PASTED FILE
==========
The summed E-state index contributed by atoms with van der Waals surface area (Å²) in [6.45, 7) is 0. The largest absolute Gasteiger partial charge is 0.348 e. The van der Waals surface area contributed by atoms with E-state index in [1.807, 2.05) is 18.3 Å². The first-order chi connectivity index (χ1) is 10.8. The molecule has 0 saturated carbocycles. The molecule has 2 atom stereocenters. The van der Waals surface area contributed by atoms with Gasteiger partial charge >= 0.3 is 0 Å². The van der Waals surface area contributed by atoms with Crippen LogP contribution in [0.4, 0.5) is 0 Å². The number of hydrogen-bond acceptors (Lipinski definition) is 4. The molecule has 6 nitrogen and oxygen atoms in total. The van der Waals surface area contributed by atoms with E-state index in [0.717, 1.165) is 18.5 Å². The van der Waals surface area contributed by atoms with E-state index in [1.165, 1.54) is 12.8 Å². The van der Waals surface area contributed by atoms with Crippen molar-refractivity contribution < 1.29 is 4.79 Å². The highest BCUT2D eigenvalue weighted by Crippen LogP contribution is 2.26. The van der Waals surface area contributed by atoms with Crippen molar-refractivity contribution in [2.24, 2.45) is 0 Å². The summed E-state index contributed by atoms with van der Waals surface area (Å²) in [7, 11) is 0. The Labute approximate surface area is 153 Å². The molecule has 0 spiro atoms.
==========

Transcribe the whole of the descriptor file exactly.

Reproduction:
The summed E-state index contributed by atoms with van der Waals surface area (Å²) in [6.45, 7) is 0. The largest absolute Gasteiger partial charge is 0.348 e. The van der Waals surface area contributed by atoms with E-state index in [1.807, 2.05) is 18.3 Å². The first-order chi connectivity index (χ1) is 10.8. The molecule has 0 saturated carbocycles. The molecule has 2 atom stereocenters. The van der Waals surface area contributed by atoms with Gasteiger partial charge >= 0.3 is 0 Å². The van der Waals surface area contributed by atoms with Crippen LogP contribution in [0.4, 0.5) is 0 Å². The number of hydrogen-bond acceptors (Lipinski definition) is 4. The molecule has 6 nitrogen and oxygen atoms in total. The van der Waals surface area contributed by atoms with E-state index in [0.717, 1.165) is 18.5 Å². The van der Waals surface area contributed by atoms with E-state index in [1.165, 1.54) is 12.8 Å². The van der Waals surface area contributed by atoms with Crippen molar-refractivity contribution < 1.29 is 4.79 Å². The highest BCUT2D eigenvalue weighted by Crippen LogP contribution is 2.26. The van der Waals surface area contributed by atoms with Crippen molar-refractivity contribution in [2.24, 2.45) is 0 Å². The summed E-state index contributed by atoms with van der Waals surface area (Å²) in [7, 11) is 0. The Labute approximate surface area is 153 Å². The molecule has 0 spiro atoms.